With an older sister of her own, author Rukhsana Khan appears to know a thing or two about these tumultuous relationships. And her highly acclaimed children’s book, “Big Red Lollipop,” proves it’s a cross-cultural phenomenon. Although praised for the insight it offers on the experiences of immigrant children, it’s the perfection with which Khan has painted the sister dynamic that I find most fascinating.

“Big Red Lollipop” chronicles the challenges its protagonist, Rubina, faces when she’s invited to her first-ever birthday party, a concept that’s apparently foreign to her mother, called “Ami” in the Pakistani language, Urdu.

Ami says, “What’s a birthday party?”

“It’s when they celebrate the day they were born.”

“Why do they do that?”

“They just do! Can I go?”

Rubina’s younger sister, Sana, takes advantage of her mother’s lack of familiarity with birthday-party etiquette and insists that she being allowed to attend the soiree, as well. And by “insists,” I mean she screams and cries until she gets her way, and the pitiful production is perfectly rendered by illustrator Sophie Blackall, who has caught Sana mid-cry, peaking out of the corner of her eye to ensure her antics have achieved their desired effect.

Not only is Rubina forced to endure the embarrassment of asking for another invitation, but, once at the party, Rubina is also further mortified by Sana’s temper tantrums.

The only silver lining to the disastrous event? The party favor bag containing a giant red lollipop, among other treasures. Sana impulsively polishes off all of her goodies, but Rubina plans to savor her lollipop and hides it in the refrigerator overnight. When she goes to retrieve her treat the next day, however, she finds that someone has beaten her to it. A dramatic chase scene ensures, and the accompanying illustration, with its bird’s-eye view, is by far my favorite visual element of the book.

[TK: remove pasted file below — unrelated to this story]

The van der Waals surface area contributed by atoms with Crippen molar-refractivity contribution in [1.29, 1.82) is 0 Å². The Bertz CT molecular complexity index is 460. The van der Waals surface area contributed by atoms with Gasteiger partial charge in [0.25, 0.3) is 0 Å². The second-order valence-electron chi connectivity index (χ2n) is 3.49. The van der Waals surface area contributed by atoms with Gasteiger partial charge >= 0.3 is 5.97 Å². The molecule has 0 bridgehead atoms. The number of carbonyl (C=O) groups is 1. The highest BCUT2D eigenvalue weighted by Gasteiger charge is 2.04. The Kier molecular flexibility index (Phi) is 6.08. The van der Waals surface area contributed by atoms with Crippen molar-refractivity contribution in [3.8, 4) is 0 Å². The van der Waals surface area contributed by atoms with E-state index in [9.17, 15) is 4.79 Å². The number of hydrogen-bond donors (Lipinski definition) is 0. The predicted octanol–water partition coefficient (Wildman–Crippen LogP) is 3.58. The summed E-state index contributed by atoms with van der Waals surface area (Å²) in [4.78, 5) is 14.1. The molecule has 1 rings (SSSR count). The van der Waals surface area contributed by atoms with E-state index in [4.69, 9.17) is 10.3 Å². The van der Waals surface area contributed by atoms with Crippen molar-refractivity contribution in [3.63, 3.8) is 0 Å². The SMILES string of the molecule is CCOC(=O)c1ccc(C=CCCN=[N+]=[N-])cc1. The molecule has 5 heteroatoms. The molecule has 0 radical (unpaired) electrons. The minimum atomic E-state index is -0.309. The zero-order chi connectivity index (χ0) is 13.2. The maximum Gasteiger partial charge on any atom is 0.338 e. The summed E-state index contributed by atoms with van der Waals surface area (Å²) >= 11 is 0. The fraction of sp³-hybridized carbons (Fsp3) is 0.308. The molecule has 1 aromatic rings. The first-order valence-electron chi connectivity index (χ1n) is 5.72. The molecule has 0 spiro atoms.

I could offer a very similar representation of how I reacted when my sister (Allison, again) poured pop over my head one summer afternoon while we were playing outside. My route of pursuit took several loops around the trampoline, crossed the street and traversed through a half dozen backyards before I finally got ahold of her. Fortunately for Sana, their mother was on hand to intercede. My sister was not as lucky.

As is often the plight of the oldest sibling, Rubina’s mother reprimands her for threatening her younger sister and failing to share her treat. Sana, the true transgressor, escapes without punishment. Oh, the injustice! My oldest-sister heart aches with empathy!

Not only is Rubina out a lollipop, but she soon finds she’s also been shunned by her peers at school as a result of the embarrassing birthday-party episode. The sad acceptance Blackall has drawn on Rubina’s face is heartbreaking.

But the story takes an interesting twist as it reaches its conclusion. Time passes and Sana is the one running home in excitement with her first invitation to a birthday party.  Now it’s Maryam, the youngest of the three sisters, who screams to be taken along. Their mother is nothing if not consistent, and she’s prepared to impose the same demands on Sana that she did Rubina.

Ami says, “Well…it’s only fair. You went to Rubina’s friend’s party, now Rubina and Maryam can go to your friend’s party.”

Although the thought of retribution is tantalizing, Rubina demonstrates a greater virtuousness than I would have ever been able to muster.